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Onset of Disability - SSI/DI

The date that SSA establishes as the onset of your disability is important. If you engage in Substantial Gainful Activity (SGA) within a year of your Established Onset Date (EOD), you may be determined ineligible if you have not received from SSA your "final determination of eligibility."

NOTE: See SGA before Final Determination of Eligibility for SSI and SGA before Final Determination of Eligibility for SSDI for more information on the effect of earning over the SGA level on your SSI and SSDI eligibility.)

For applicants and recipients of Supplemental Security Income (SSI) the onset date of the disability is usually the date of application for SSI.

For applicants and beneficiaries of Social Security Disability Insurance (SSDI), determining the onset date is more complicated.

NOTE: The following is adapted from DI 25502.001 of SSA's Programs Operations Manual System (POMS): The POMS is available online at:

Definition of Onset (SSDI)

Onset is the first day a person meets the definition of disability; that is, the date of coincidence of:

     Absence of Substantial Gainful Activity (SGA), and

     A medically determinable severe impairment, and

     Duration expectation of 12 months or death.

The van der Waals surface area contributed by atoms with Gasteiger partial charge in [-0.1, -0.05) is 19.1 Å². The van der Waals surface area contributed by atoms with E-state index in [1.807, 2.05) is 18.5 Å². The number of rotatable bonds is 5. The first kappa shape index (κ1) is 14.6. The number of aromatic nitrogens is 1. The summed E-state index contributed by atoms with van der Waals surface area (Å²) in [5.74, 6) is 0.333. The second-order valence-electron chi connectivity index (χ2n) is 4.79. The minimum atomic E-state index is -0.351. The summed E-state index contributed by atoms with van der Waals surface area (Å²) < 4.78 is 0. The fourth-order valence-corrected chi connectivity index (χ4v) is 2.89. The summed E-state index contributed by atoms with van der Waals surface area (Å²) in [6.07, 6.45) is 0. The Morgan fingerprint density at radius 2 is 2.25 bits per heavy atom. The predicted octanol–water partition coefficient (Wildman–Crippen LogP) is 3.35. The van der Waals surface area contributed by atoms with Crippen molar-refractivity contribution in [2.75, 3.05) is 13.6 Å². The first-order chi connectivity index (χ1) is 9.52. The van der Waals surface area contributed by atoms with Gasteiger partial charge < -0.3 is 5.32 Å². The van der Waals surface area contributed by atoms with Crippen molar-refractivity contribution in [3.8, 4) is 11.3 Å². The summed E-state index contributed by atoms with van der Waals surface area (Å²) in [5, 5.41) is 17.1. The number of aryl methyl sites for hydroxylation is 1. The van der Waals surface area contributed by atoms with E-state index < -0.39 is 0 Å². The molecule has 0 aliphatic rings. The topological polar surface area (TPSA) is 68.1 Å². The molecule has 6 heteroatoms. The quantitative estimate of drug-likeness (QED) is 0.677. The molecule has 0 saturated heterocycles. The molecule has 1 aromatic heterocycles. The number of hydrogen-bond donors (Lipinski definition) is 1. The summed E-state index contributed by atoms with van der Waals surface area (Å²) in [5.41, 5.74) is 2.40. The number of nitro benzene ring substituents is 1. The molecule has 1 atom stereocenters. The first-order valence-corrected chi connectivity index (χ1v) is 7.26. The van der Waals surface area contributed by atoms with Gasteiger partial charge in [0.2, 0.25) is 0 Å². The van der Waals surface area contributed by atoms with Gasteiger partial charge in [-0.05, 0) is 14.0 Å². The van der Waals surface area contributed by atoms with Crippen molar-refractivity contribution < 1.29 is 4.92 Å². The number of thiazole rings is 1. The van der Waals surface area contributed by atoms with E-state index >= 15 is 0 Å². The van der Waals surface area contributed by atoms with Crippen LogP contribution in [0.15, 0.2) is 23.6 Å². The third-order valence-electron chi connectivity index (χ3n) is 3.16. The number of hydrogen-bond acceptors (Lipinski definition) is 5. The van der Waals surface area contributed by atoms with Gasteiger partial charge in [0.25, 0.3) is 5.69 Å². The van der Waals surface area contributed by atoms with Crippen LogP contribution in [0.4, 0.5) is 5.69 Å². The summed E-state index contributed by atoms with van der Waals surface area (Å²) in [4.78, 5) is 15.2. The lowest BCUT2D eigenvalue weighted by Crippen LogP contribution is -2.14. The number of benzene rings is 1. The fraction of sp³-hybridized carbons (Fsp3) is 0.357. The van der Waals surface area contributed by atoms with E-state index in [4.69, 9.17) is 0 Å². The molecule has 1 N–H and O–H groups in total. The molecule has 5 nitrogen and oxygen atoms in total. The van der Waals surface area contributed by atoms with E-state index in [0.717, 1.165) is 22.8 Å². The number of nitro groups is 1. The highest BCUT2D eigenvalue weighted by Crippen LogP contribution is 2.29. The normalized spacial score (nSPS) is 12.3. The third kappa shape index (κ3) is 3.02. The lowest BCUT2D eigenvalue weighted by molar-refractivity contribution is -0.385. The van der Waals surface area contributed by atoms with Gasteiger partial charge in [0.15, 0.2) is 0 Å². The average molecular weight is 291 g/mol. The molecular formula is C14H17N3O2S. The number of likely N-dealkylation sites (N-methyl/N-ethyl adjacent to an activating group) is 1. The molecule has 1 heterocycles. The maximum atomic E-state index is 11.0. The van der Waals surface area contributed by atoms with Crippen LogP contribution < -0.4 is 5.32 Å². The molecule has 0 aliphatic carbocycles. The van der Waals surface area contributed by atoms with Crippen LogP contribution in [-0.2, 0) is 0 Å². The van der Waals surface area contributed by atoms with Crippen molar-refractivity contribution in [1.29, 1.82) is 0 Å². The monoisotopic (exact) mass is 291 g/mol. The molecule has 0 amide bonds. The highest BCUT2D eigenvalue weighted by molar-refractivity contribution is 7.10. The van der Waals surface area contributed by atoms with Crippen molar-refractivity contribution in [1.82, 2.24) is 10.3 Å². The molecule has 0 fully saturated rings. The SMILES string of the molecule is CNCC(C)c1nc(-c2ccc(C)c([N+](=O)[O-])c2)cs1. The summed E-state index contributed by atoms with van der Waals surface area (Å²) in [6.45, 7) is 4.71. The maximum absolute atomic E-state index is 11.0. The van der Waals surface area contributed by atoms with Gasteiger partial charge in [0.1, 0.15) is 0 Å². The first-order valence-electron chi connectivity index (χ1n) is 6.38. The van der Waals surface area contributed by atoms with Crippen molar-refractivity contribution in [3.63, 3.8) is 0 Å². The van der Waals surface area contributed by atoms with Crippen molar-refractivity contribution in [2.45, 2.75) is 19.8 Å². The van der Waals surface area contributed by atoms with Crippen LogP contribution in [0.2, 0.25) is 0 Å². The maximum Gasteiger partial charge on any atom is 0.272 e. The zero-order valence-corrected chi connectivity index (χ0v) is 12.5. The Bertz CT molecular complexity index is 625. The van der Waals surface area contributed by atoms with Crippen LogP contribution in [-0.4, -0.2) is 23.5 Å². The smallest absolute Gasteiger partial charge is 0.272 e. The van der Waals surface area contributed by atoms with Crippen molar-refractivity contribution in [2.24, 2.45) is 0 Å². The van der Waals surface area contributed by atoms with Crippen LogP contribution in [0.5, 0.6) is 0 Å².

Onset Factors

Factors to consider in establishing onset are:

Applicant allegations - A starting point for the determination of onset is the claimant's Alleged Onset Date (AOD). This represents the applicant's opinion of the date he or she became unable to work, and, if consistent with the work record and medical evidence, can be used as the Established Onset Date (EOD).

Work record - The date the claimant ceased SGA is an important consideration in establishing onset. In setting an onset where medical evidence indicates an impairment prior to the cessation of work, onset will ordinarily be established when SGA ceased.

Medical evidence - Medical evidence serves as the primary element in onset determination. The Established Onset Date (EOD) must be based on facts and must be consistent with the medical evidence of record.

ALERT: All work activity must be reported to SSA. You should always contact SSA before you engage in any work activity to determine what effect, if any, working might have on your SSI and/or SSDI benefits.

If you have not received a final determination notification (SSA calls this an "Award Certificate" form SSA-L-30C1, and it shows your established onset date and your month of entitlement to benefits), then your claim may not be finally adjudicated. This could mean that SSA has not determined an established date of onset, which could be different than either the date of your application or your alleged onset date. It could also mean that SSA has not made a determination of your disability.

Returning to work at the Substantial Gainful Activity (SGA) level under the conditions listed above, or during the five-month application waiting period for SSDI, or within one year of the established date of onset, could possibly result in SSA determining that your disability has ceased and that you are not eligible for SSI and/or SSDI.

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